• Explain how grand unification theories can be tested

Teacher Support

Teacher Support

The learning objectives in this section will help your students master the following standards:

  • (5) Science concepts. The student knows the nature of forces in the physical world. The student is expected to:
    • (H) describe evidence for and effects of the strong and weak nuclear forces in nature.

Section Key Terms

Big Bang Electroweak Epoch electroweak theory Grand Unification Epoch Grand Unified Theory
Inflationary Epoch Planck Epoch Quark Era superforce Theory of Everything

Understanding the Grand Unified Theory

Present quests to show that the four basic forces are different manifestations of a single unified force that follow a long tradition. In the nineteenth century, the distinct electric and magnetic forces were shown to be intimately connected and are now collectively called the electromagnetic force. More recently, the weak nuclear force was united with the electromagnetic force. As shown in Figure 23.19, carrier particles transmit three of the four fundamental forces in very similar ways. With these considerations in mind, it is natural to suggest that a theory may be constructed in which the strong nuclear, weak nuclear, and electromagnetic forces are all unified. The search for a correct theory linking the forces, called the Grand Unified Theory (GUT), is explored in this section.

In the 1960s, the electroweak theory was developed by Steven Weinberg, Sheldon Glashow, and Abdus Salam. This theory proposed that the electromagnetic and weak nuclear forces are identical at sufficiently high energies. At lower energies, like those in our present-day universe, the two forces remain united but manifest themselves in different ways. One of the main consequences of the electroweak theory was the prediction of three short-range carrier particles, now known as the W + , W + , W , W , and Z 0 Z 0 bosons. Not only were three particles predicted, but the mass of each W + W + and W W boson was predicted to be 81 GeV/c2, and that of the Z 0 Z 0 boson was predicted to be 90 GeV/c2. In 1983, these carrier particles were observed at CERN with the predicted characteristics, including masses having those predicted values as given in Figure 23.17.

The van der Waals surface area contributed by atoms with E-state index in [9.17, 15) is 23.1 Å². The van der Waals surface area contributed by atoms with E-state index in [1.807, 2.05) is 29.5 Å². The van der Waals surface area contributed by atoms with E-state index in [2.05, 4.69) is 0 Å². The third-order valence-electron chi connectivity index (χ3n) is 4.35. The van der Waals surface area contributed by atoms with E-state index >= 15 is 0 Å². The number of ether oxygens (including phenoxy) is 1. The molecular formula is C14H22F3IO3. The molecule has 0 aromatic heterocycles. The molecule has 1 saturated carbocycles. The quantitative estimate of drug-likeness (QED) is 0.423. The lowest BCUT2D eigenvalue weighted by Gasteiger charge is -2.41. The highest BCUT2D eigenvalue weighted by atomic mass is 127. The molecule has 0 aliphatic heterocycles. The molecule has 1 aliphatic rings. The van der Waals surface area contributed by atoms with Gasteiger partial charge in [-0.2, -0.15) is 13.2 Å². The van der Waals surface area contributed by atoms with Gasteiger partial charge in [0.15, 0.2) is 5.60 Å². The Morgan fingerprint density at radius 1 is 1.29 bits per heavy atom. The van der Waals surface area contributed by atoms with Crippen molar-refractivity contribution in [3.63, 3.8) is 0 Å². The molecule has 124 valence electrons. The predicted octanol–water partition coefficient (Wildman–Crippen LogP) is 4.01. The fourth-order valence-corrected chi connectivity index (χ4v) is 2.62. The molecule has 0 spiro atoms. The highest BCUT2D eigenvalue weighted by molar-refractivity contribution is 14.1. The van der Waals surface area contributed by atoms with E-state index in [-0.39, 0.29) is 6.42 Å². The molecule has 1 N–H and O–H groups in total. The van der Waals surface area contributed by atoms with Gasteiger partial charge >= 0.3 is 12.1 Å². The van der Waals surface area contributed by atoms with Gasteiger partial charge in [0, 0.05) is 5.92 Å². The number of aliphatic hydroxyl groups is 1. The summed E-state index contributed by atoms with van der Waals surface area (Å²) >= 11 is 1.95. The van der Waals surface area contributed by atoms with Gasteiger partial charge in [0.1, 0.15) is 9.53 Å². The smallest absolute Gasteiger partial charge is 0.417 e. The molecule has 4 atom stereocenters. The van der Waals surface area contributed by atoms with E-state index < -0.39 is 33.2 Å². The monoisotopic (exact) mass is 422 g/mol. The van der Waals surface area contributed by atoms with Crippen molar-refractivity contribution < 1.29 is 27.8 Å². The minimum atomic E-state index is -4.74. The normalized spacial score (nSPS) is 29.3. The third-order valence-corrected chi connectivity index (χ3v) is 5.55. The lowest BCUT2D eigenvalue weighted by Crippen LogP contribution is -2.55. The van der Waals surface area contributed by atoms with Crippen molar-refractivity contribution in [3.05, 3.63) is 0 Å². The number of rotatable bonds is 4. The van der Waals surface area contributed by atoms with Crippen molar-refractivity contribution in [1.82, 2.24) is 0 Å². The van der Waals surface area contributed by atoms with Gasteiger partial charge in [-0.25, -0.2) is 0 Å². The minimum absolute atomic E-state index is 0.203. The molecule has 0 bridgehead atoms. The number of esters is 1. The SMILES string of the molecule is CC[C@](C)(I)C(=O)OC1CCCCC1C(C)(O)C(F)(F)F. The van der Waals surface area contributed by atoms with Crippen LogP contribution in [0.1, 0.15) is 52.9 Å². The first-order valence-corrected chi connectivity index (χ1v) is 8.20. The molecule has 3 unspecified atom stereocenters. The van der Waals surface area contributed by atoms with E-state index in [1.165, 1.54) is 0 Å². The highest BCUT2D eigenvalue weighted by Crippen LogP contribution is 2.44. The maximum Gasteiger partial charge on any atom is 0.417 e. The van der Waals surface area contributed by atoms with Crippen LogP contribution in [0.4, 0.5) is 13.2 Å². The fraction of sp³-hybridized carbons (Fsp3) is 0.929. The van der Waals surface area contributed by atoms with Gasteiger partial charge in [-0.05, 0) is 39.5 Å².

How can forces be unified? They are definitely distinct under most circumstances. For example, they are carried by different particles and have greatly different strengths. But experiments show that at extremely short distances and at extremely high energies, the strengths of the forces begin to become more similar, as seen in Figure 23.20.

The diagram shows an electron and electron neutrino traveling upward toward each other. As the electron expels a Z boson to the right, it is projected upward and to the left. The boson is received by the electron neutrino on the right. As a result, this particle is projected upward and to the right.
Figure 23.19 The exchange of a virtual Z 0 Z 0 particle (boson) carries the weak nuclear force between an electron and a neutrino in this Feynman diagram. This diagram is similar to the diagrams in Figure 23.6 and Figure 23.5 for the electromagnetic and strong nuclear forces.

As discussed earlier, the short ranges and large masses of the weak carrier bosons require correspondingly high energies to create them. Thus, the energy scale on the horizontal axis of Figure 23.20 also corresponds to shorter and shorter distances (going from left to right), with 100 GeV corresponding to approximately 10−18 m, for example. At that distance, the strengths of the electromagnetic and weak nuclear forces are the same. To test this, energies of about 100 GeV are put into the system. When this occurs, the W + W + , W W , and Z 0 Z 0 carrier particles are created and released. At those and higher energies, the masses of the carrier particles become less and less relevant, and the Z 0 Z 0 boson in particular resembles the massless, chargeless photon. As further energy is added, the W + W + , W W , and Z 0 Z 0 particles are further transformed into massless carrier particles even more similar to photons and gluons.